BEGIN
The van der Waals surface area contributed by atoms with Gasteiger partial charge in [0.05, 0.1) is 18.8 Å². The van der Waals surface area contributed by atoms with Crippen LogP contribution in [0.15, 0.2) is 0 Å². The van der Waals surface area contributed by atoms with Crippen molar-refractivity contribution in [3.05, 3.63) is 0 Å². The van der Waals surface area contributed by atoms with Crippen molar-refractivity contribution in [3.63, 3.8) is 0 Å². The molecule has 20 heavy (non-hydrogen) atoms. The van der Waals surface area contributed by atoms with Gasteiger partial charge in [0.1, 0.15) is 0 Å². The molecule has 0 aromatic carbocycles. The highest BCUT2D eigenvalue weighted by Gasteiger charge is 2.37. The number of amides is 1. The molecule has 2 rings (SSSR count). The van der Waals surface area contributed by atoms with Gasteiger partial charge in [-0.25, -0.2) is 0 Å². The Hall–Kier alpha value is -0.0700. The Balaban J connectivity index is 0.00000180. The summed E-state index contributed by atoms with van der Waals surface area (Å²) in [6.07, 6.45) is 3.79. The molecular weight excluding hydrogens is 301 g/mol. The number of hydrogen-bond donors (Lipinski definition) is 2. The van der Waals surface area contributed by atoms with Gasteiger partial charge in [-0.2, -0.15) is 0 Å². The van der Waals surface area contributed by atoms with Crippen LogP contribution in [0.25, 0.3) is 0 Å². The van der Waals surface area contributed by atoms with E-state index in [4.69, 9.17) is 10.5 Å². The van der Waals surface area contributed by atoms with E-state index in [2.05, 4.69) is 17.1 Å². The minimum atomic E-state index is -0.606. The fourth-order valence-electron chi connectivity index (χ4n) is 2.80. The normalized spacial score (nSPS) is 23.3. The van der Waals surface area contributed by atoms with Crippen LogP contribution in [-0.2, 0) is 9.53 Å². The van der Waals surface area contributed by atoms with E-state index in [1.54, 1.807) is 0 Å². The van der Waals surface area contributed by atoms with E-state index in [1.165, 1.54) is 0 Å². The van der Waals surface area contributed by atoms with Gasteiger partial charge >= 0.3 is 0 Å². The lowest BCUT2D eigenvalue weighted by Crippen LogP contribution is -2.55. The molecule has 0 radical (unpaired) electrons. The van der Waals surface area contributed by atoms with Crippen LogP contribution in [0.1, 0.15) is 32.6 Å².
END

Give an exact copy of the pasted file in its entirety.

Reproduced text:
The van der Waals surface area contributed by atoms with Gasteiger partial charge in [0.05, 0.1) is 18.8 Å². The van der Waals surface area contributed by atoms with Crippen LogP contribution in [0.15, 0.2) is 0 Å². The van der Waals surface area contributed by atoms with Crippen molar-refractivity contribution in [3.05, 3.63) is 0 Å². The van der Waals surface area contributed by atoms with Crippen molar-refractivity contribution in [3.63, 3.8) is 0 Å². The molecule has 20 heavy (non-hydrogen) atoms. The van der Waals surface area contributed by atoms with Gasteiger partial charge in [0.1, 0.15) is 0 Å². The molecule has 0 aromatic carbocycles. The highest BCUT2D eigenvalue weighted by Gasteiger charge is 2.37. The number of amides is 1. The molecule has 2 rings (SSSR count). The van der Waals surface area contributed by atoms with Gasteiger partial charge in [-0.25, -0.2) is 0 Å². The Hall–Kier alpha value is -0.0700. The Balaban J connectivity index is 0.00000180. The summed E-state index contributed by atoms with van der Waals surface area (Å²) in [6.07, 6.45) is 3.79. The molecular weight excluding hydrogens is 301 g/mol. The number of hydrogen-bond donors (Lipinski definition) is 2. The van der Waals surface area contributed by atoms with Gasteiger partial charge in [-0.2, -0.15) is 0 Å². The van der Waals surface area contributed by atoms with Crippen LogP contribution in [0.25, 0.3) is 0 Å². The van der Waals surface area contributed by atoms with E-state index in [4.69, 9.17) is 10.5 Å². The van der Waals surface area contributed by atoms with E-state index in [2.05, 4.69) is 17.1 Å². The minimum atomic E-state index is -0.606. The fourth-order valence-electron chi connectivity index (χ4n) is 2.80. The normalized spacial score (nSPS) is 23.3. The van der Waals surface area contributed by atoms with Crippen LogP contribution in [-0.2, 0) is 9.53 Å². The van der Waals surface area contributed by atoms with E-state index in [1.54, 1.807) is 0 Å². The van der Waals surface area contributed by atoms with E-state index in [1.165, 1.54) is 0 Å². The van der Waals surface area contributed by atoms with Gasteiger partial charge >= 0.3 is 0 Å². The lowest BCUT2D eigenvalue weighted by Crippen LogP contribution is -2.55. The molecule has 0 radical (unpaired) electrons. The van der Waals surface area contributed by atoms with Crippen LogP contribution in [0.1, 0.15) is 32.6 Å².